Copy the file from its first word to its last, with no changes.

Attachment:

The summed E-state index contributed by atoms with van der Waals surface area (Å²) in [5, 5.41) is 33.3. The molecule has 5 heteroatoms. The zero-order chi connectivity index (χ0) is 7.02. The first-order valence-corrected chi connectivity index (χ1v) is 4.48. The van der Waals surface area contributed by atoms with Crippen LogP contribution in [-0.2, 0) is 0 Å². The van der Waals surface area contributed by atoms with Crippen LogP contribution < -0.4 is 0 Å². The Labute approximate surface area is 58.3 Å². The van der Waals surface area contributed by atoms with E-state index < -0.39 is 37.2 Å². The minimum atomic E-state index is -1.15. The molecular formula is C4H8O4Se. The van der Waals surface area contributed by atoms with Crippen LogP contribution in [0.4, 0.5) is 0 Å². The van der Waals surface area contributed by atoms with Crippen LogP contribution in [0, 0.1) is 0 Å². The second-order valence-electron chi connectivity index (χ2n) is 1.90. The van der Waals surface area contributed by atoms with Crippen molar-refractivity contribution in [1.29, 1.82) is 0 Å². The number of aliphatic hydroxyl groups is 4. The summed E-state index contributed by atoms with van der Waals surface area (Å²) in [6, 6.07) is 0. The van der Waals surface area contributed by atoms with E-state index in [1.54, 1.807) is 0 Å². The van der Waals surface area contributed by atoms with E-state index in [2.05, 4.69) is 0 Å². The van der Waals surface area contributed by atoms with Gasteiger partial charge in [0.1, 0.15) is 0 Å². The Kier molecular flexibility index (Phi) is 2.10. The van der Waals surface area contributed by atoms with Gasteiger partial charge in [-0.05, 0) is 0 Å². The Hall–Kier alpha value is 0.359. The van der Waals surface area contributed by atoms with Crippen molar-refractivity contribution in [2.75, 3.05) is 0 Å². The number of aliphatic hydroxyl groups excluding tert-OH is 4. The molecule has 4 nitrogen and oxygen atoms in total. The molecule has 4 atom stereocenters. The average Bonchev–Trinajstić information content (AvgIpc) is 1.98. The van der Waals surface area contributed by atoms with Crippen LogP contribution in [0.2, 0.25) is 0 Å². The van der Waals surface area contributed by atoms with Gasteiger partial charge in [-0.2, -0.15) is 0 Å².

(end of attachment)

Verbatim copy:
The summed E-state index contributed by atoms with van der Waals surface area (Å²) in [5, 5.41) is 33.3. The molecule has 5 heteroatoms. The zero-order chi connectivity index (χ0) is 7.02. The first-order valence-corrected chi connectivity index (χ1v) is 4.48. The van der Waals surface area contributed by atoms with Crippen LogP contribution in [-0.2, 0) is 0 Å². The van der Waals surface area contributed by atoms with Crippen LogP contribution < -0.4 is 0 Å². The Labute approximate surface area is 58.3 Å². The van der Waals surface area contributed by atoms with E-state index < -0.39 is 37.2 Å². The minimum atomic E-state index is -1.15. The molecular formula is C4H8O4Se. The van der Waals surface area contributed by atoms with Crippen LogP contribution in [0.4, 0.5) is 0 Å². The van der Waals surface area contributed by atoms with Crippen LogP contribution in [0, 0.1) is 0 Å². The second-order valence-electron chi connectivity index (χ2n) is 1.90. The van der Waals surface area contributed by atoms with Crippen molar-refractivity contribution in [1.29, 1.82) is 0 Å². The number of aliphatic hydroxyl groups is 4. The summed E-state index contributed by atoms with van der Waals surface area (Å²) in [6, 6.07) is 0. The van der Waals surface area contributed by atoms with E-state index in [1.54, 1.807) is 0 Å². The van der Waals surface area contributed by atoms with E-state index in [2.05, 4.69) is 0 Å². The van der Waals surface area contributed by atoms with Gasteiger partial charge in [0.1, 0.15) is 0 Å². The Kier molecular flexibility index (Phi) is 2.10. The van der Waals surface area contributed by atoms with Gasteiger partial charge in [-0.05, 0) is 0 Å². The Hall–Kier alpha value is 0.359. The van der Waals surface area contributed by atoms with Crippen molar-refractivity contribution in [2.75, 3.05) is 0 Å². The number of aliphatic hydroxyl groups excluding tert-OH is 4. The molecule has 4 nitrogen and oxygen atoms in total. The molecule has 4 atom stereocenters. The average Bonchev–Trinajstić information content (AvgIpc) is 1.98. The van der Waals surface area contributed by atoms with Crippen LogP contribution in [0.2, 0.25) is 0 Å². The van der Waals surface area contributed by atoms with Gasteiger partial charge in [-0.2, -0.15) is 0 Å².